VERLEE: The one word you hear over and over again when members of House for All Sinners and Saints talk about their congregation is intentional. Every innovation they've made serves one big purpose: to welcome everyone. They offer communion to anyone regardless of whether they've been baptized. And they open the liturgy to all who want to participate. That really struck Stephen Ludwig when he first attended a service, after a decade away from the church.
STEPHEN LUDWIG: Everybody that shows up has an opportunity to read scripture, serve communion, participate in the service. Because what liturgy is supposed to be of the people and this really brings it back to that.
VERLEE: At House, the work of the people goes far beyond the church walls. The congregation is deeply active in the community - from serving monthly meals at a shelter for homeless youth to an annual bake sale they call the Selling of Indulgences. Events like that draw attention. But the faith the congregation practices is, for lack of a better word, completely orthodox Lutheran.
BISHOP JIM GONIA: When I look at Nadia, I think, Martin Luther would just be having his heyday. He'd be saying that's what I'm talking about.
VERLEE: That's Bishop Jim Gonia of the Rocky Mountain Synod of the Evangelical Lutheran Church in America. He says Lutherans hold to three core principles: That God's love is unconditional, that God is most revealed in times of suffering, and that church itself is a place of paradox. That tension shows up in the congregation's name: House for All Sinners and Saints. It comes Martin Luther's belief that everyone is simultaneously all-sinner and all-saint.
Gonia says this congregation is revitalizing a church where worshippers too often seem moved more by habit and nostalgia than spirit.
GONIA: We're not just a cultural church of potlucks and Jell-O and whatever the Midwestern Lutherans kind of - the Garrison Keillor Lutherans.
VERLEE: House for All Sinners and Saints has piqued the curiosity of other congregations. Becky Runchler directs youth ministry at a church in Columbia, Missouri. On a recent vacation in Denver, she included a service at House on her itinerary. Afterward, she tried to explain Bolz-Weber's appeal.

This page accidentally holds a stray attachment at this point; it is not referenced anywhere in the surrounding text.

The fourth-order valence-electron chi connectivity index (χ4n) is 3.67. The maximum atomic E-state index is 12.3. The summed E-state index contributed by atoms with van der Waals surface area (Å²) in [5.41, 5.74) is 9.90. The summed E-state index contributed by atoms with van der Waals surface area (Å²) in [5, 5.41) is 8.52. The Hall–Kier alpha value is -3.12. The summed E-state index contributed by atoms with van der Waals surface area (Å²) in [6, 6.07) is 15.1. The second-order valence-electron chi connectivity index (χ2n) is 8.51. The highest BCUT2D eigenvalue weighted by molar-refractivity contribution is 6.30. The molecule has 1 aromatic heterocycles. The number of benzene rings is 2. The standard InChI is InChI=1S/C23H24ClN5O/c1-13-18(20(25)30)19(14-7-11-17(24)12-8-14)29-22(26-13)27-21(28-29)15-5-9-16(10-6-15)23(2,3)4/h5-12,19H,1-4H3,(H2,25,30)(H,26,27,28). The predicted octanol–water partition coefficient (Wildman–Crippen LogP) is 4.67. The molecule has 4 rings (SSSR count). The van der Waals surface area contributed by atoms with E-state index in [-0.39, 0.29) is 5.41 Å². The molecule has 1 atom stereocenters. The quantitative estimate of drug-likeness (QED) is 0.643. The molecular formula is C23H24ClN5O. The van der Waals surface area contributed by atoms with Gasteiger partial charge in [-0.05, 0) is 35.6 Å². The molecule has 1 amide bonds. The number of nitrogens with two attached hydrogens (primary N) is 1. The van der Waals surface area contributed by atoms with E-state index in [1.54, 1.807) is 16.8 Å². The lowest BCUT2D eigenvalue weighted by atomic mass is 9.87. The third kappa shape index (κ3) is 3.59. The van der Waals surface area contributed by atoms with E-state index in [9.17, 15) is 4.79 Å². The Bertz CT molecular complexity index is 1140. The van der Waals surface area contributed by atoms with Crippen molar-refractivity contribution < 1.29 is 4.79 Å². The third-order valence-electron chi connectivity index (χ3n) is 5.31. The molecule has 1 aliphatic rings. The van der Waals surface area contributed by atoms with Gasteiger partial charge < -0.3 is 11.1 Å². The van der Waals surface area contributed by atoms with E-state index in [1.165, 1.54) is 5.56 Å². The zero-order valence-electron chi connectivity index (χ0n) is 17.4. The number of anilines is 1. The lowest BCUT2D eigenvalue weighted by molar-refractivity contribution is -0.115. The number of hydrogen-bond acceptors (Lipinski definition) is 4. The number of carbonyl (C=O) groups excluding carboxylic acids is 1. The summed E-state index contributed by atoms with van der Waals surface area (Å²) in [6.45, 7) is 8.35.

BECKY RUNCHLER: I think her return to that open concept of grace, that God really loves everyone and we should be loving everyone as God loves us, kind of shows that God is here for everyone, not just for the people who wear white on the Sundays to go to church.
VERLEE: As Bolz-Weber's popularity has grown, so many people have started visiting that there often aren't enough chairs for the regulars. Longtime worshipper Stuart Sanks admits that having so many new people stopping in can be difficult.
STUART SANKS: Sometimes it feels like House is losing that idea of what made it different. But that is just something we're trying to figure out and work through. And, you know, make the best of stewarding the responsibility I guess that, you know, we've been given.
VERLEE: For Bolz-Weber, that responsibility is exciting - rethinking the way the church exists in the world today. She's more interested in her congregation having a dynamic, faithful relationship with God, than getting hung up on the specifics of what they believe.
BOLZ-WEBER: For a long time in Christianity, belief was the basis of belonging. And that's not the case for us. People in my church believe all kinds of things. You're going to have to trust me on that.
VERLEE: While no single common belief holds the congregation together, Bolz-Weber says certain values are universal: To welcome all and to take that message of grace out into the world.
For NPR News, I'm Megan Verlee in Denver.
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GREENE: And this is MORNING EDITION from NPR News. I'm David Greene.